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Should we be worried about the pharmaceutical industry?

written by

Leukaemia Care, Charity

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Whilst the pharmaceutical industry looks to be in good health with global healthcare spending ever increasing, there are signs of trouble ahead already evident in the recent widespread consolidation and job losses. From our perspective it is potentially worrying, as it could impact on the number of treatments available for patients.

The numerous issues affecting the industry are both varied and complex, including squeezing government budgets, reduced impact of new drugs, more targeted drug treatments and the expiring of patents. All of these factors combined are potentially going to impact on pharmaceutical companies profits, whilst at the same time the cost of producing drugs remains as high as ever.

This means that there are two ways forward for pharmaceutical companies. The first option is to reduce their spending on the development of drugs which would lead to a reduced number of drugs being produced. Or alternatively they will have to find new ways to fund the development of drugs, such as increasing the prices of their existing and new products to maintain their revenues. Either option is very concerning as they would both result in a decrease in the number of treatments available in the future, as they are either too expensive to receive funding or too expensive to develop in the first place.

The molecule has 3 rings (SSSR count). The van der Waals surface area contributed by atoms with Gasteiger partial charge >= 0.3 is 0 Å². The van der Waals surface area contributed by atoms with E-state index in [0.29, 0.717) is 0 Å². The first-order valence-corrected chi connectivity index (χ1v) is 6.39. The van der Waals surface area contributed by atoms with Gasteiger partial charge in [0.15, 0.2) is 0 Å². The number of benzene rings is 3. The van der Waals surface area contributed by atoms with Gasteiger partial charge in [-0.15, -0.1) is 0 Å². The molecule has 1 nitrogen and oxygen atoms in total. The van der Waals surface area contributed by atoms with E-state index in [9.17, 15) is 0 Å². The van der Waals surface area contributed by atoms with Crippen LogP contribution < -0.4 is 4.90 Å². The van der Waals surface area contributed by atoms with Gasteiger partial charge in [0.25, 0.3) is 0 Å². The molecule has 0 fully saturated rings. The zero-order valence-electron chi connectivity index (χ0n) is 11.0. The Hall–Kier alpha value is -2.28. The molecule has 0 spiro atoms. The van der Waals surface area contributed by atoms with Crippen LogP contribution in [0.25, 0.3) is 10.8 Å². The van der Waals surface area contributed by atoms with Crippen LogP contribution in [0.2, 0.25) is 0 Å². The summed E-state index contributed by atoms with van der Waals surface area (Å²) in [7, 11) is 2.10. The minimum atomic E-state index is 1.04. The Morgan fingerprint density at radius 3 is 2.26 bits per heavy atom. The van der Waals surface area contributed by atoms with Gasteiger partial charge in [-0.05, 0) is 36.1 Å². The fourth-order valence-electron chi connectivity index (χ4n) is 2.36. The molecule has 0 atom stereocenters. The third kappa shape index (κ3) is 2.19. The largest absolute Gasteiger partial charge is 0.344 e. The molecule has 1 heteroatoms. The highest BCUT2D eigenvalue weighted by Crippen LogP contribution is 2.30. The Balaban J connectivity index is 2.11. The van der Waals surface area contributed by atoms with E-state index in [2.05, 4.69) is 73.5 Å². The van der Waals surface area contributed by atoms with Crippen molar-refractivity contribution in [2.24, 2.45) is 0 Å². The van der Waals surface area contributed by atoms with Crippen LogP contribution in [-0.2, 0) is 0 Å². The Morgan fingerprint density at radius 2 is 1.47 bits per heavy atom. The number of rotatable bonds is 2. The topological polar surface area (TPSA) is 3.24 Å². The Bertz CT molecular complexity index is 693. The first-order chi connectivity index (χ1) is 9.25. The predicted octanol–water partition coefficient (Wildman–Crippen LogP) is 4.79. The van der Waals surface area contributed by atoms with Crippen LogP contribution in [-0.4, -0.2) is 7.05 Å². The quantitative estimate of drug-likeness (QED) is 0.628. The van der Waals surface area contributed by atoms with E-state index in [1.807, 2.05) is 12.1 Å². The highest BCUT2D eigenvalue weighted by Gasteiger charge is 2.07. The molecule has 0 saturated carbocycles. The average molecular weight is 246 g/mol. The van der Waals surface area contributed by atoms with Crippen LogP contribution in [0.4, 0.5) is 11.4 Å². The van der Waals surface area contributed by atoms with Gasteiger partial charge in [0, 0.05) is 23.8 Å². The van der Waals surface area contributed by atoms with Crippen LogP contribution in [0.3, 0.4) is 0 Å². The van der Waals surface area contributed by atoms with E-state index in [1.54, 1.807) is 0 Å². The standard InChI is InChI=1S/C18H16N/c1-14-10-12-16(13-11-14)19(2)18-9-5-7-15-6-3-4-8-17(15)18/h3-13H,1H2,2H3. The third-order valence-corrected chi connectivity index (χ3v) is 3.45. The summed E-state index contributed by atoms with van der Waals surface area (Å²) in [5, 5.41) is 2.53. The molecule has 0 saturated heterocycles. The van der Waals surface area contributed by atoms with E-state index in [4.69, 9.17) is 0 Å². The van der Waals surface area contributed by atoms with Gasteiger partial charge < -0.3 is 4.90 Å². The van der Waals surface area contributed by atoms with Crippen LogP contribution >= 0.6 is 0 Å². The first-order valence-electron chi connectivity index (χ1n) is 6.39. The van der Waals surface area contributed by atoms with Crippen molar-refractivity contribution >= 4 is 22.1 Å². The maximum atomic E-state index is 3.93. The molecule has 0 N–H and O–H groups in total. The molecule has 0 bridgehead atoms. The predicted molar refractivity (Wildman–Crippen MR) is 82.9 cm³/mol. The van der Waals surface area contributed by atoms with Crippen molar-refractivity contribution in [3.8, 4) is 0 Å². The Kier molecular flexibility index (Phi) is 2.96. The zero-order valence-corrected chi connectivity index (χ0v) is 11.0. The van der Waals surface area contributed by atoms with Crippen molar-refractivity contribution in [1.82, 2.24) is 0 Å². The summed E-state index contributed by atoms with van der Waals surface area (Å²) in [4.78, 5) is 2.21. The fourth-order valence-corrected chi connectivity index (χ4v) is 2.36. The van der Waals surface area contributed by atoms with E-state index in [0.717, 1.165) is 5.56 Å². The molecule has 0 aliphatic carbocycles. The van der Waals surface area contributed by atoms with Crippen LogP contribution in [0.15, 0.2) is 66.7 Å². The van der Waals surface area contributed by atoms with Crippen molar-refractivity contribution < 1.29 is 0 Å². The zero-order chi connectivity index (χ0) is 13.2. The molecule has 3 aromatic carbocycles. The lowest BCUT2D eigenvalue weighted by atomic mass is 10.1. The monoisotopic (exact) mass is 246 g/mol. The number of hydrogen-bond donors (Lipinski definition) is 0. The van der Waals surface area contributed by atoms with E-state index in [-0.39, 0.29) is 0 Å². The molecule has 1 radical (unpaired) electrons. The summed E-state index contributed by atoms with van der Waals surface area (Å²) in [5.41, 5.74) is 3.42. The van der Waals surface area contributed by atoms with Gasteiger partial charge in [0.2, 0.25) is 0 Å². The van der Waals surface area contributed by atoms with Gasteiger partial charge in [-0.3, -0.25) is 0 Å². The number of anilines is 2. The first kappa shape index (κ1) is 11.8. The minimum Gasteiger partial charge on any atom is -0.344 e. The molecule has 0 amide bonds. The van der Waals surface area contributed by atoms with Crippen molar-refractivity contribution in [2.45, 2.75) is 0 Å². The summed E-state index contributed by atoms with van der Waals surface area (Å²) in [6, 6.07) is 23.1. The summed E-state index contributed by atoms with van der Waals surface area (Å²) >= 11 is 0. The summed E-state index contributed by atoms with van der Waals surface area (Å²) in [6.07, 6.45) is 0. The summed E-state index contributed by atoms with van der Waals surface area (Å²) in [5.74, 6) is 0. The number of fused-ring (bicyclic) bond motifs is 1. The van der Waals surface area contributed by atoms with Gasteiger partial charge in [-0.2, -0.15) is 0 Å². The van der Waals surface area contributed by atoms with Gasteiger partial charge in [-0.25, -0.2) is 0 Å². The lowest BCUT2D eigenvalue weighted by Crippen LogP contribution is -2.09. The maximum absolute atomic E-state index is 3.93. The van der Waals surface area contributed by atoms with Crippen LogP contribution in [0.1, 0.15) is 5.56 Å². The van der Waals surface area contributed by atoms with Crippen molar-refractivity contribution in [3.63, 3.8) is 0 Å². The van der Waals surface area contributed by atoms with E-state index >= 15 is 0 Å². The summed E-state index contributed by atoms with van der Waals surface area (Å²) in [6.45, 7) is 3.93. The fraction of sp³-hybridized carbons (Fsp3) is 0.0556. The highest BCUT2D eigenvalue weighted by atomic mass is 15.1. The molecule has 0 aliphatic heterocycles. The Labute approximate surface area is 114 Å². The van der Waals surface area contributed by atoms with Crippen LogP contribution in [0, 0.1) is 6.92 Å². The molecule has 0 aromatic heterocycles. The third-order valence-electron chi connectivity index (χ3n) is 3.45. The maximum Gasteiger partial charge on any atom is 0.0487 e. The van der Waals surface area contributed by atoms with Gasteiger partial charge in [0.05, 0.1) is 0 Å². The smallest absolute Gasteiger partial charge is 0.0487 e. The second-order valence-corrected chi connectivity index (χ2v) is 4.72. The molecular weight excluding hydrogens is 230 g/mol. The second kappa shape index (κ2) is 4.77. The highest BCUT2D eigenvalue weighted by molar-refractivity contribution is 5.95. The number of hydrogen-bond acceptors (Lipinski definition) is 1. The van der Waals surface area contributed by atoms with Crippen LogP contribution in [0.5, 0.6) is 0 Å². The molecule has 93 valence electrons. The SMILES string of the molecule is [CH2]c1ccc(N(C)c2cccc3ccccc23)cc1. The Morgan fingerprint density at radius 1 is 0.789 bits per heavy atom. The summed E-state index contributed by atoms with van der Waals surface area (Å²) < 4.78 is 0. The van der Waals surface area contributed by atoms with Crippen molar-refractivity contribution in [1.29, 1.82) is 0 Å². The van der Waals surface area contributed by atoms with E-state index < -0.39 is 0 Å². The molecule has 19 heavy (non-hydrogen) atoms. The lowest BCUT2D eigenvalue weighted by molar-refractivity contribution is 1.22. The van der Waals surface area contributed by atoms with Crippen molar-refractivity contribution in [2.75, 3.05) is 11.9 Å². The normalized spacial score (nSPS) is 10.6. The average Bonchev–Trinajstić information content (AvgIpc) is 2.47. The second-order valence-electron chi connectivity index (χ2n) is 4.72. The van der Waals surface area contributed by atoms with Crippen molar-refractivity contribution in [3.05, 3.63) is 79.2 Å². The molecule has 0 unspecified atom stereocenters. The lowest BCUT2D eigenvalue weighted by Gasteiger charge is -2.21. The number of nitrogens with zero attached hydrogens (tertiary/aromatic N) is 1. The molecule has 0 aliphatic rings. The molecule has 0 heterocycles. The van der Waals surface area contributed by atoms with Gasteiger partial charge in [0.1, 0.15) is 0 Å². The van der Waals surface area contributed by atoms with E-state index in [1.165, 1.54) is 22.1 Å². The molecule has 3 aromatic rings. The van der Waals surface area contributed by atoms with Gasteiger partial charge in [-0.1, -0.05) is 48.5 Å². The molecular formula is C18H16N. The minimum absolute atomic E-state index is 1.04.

With this increased pressure on the industry to maintain their profits, there may be a knock on effect in the areas researched by pharmaceutical companies into only the drugs which offer the greatest potential for profit. These gaps in research are particularly worrying as patients could be left without any available treatment. Evidence of this practice can already been seen in the lack of available antibiotics or the deficiency in available treatment for the current Ebola crisis.

In order to fill these gaps in research there will need to be a drastic change. Potential solutions include more collaboration within the industry through either research partnerships or further consolidation of companies. Alternatively there is potential for greater involvement of governments and charities to enable research into necessary but less profitable areas.

Monica Izmajlowicz, Leukaemia CARE Chief Executive, said: “We are apprehensive about the direction in which the industry appears to be heading and the impact this may have on patients diagnosed with a blood cancer. Because of the huge variety of blood cancers, with relatively small numbers of patients for each, we are concerned about the impact this could have on the development of new blood cancer drugs.”

View the original article here.